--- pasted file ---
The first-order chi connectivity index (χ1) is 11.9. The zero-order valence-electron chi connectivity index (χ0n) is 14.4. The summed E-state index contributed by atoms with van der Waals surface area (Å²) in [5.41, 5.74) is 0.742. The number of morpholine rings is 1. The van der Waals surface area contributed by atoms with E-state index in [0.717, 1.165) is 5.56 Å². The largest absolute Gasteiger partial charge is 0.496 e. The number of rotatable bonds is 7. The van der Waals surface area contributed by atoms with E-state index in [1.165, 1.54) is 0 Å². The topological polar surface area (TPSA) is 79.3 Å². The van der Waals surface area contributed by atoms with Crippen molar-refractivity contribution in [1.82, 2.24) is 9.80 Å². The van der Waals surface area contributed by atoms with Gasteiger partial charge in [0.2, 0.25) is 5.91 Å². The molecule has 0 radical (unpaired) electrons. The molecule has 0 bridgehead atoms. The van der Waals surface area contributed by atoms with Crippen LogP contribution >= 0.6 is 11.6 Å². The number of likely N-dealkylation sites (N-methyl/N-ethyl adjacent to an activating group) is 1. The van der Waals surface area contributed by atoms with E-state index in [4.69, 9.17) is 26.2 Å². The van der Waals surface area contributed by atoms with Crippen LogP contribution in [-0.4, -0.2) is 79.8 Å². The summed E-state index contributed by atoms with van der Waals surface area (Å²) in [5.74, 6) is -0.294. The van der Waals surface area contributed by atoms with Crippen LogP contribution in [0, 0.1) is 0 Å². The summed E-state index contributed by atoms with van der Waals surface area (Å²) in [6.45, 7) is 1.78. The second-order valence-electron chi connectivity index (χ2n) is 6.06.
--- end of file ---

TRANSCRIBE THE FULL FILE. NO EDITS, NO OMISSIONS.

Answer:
The first-order chi connectivity index (χ1) is 11.9. The zero-order valence-electron chi connectivity index (χ0n) is 14.4. The summed E-state index contributed by atoms with van der Waals surface area (Å²) in [5.41, 5.74) is 0.742. The number of morpholine rings is 1. The van der Waals surface area contributed by atoms with E-state index in [0.717, 1.165) is 5.56 Å². The largest absolute Gasteiger partial charge is 0.496 e. The number of rotatable bonds is 7. The van der Waals surface area contributed by atoms with E-state index in [1.165, 1.54) is 0 Å². The topological polar surface area (TPSA) is 79.3 Å². The van der Waals surface area contributed by atoms with Crippen molar-refractivity contribution in [1.82, 2.24) is 9.80 Å². The van der Waals surface area contributed by atoms with Gasteiger partial charge in [0.2, 0.25) is 5.91 Å². The molecule has 0 radical (unpaired) electrons. The molecule has 0 bridgehead atoms. The van der Waals surface area contributed by atoms with Crippen LogP contribution >= 0.6 is 11.6 Å². The number of likely N-dealkylation sites (N-methyl/N-ethyl adjacent to an activating group) is 1. The van der Waals surface area contributed by atoms with E-state index in [4.69, 9.17) is 26.2 Å². The van der Waals surface area contributed by atoms with Crippen LogP contribution in [-0.4, -0.2) is 79.8 Å². The summed E-state index contributed by atoms with van der Waals surface area (Å²) in [5.74, 6) is -0.294. The van der Waals surface area contributed by atoms with Crippen LogP contribution in [0, 0.1) is 0 Å². The summed E-state index contributed by atoms with van der Waals surface area (Å²) in [6.45, 7) is 1.78. The second-order valence-electron chi connectivity index (χ2n) is 6.06.